So again, please let me know what your substantial problem with remote operations is - is it ony the term "internet"? Now imagine the very same technology used over hamnet with no internet involved. Is that still no ham radio?

    Please, don't be emotional about technological topics. Thank you.

    OK I see it, but you have to fix/mount the "sunglasses", otherwise it falls to ground. I mean the "eyeglasses frame".

    the fit is very snug on the octagon I used for experimenting, you have to force it on so it doesn't fall off even with some wind - I initially intended to make a 3d-printed adapter flange to fit around the lnb neck. that's what the three holes around the "nose dimple" were intended for. but as I already wrote, this was just one of my first dualband feed experiments which I have abandoned in favor of the G0MJW patch with waveguide feed. it is so convenient in many ways, the best I have tested so far.

    For a common focus of the array on a parabolic reflector I lack the physical justification, but I like to learn ... (stacking 4 LNB´s and gain rise up 6dB ? :-) )

    May I call you Schrödinger's Ham? ;) You are right and wrong at the same time.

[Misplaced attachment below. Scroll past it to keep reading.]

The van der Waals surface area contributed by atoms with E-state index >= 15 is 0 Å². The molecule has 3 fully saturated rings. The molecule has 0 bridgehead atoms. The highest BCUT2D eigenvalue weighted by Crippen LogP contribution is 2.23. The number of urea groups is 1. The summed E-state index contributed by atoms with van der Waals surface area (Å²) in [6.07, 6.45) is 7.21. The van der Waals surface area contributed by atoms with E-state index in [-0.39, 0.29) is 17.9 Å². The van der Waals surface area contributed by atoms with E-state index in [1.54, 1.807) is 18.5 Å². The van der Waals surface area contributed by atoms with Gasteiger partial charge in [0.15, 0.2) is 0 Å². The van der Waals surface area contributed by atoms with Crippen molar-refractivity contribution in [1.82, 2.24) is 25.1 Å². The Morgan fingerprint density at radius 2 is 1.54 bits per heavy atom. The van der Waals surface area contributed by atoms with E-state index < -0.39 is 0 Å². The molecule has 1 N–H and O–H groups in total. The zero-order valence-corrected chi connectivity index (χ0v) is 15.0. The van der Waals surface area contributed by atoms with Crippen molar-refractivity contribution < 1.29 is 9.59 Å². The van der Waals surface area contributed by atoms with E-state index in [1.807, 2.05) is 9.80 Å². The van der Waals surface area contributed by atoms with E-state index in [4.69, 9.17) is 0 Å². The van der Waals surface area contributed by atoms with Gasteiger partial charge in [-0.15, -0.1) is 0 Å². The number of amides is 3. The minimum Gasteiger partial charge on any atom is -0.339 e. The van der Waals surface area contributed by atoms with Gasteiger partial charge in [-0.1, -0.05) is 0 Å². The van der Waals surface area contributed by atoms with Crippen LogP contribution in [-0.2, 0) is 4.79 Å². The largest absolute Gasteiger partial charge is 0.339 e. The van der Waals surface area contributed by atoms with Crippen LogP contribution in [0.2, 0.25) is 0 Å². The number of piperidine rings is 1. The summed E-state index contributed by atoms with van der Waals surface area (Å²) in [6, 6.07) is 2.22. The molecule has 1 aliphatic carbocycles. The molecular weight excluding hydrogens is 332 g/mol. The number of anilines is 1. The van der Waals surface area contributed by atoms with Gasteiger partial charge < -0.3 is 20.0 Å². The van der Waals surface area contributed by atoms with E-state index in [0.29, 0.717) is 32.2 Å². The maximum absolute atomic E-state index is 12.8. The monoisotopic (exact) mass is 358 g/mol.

If we look at the near field, you are absolutely right, each helix of the array has it's own radiation lobe.

    But if we look at the far field, the individual lobes of an array combine into a single lobe.

    Getting far field conditions between the helices and the reflector isn't too hard at 13cm wavelength.

    Your idea with stacking four lnbs may even work in theory, but in the real world the stacking distance in relation to the wavelength might be too big to form a properly phased array.

    Have a look at this beautifully simulated example of a patch array:…h-antenna-array-in-3D.png

    Let's do the math. For a two antenna array I assume transition from near to far field at 2*(stacking distance^2)/lambda. For 13cm wavelength and 8cm stacking distance, this would be less than 10cm from the antenne (2*(0,08*0,08)/0,13 =~ 0.098). For the same stacking distance at 3cm this would already be almost 43cm (2*(0,08*0,08)/0,03 =~ 0,426).

    So if the distance between your "stacked LNBs" and the reflector is more than around 43cm, you should indeed observe stacking gain - but before you try, take into mind that you would need to phase the LNBs coherently with the same reference, otherwise phase difference would mingle with that gain.

    But that's only for theory. I tried the 13cm version and it worked not too bad. Now you go try the 3cm version and I will happily doubt your results afterwards.

    The cap is only to block off eventual DC on the input, so it isn't necessary at all if you feel lucky - but if you then by mistake swap the two ports, you end up feeding DC to your crystal which it probably won't like too much. The value isn't critical at all, as long as it passes your desired reference frequency.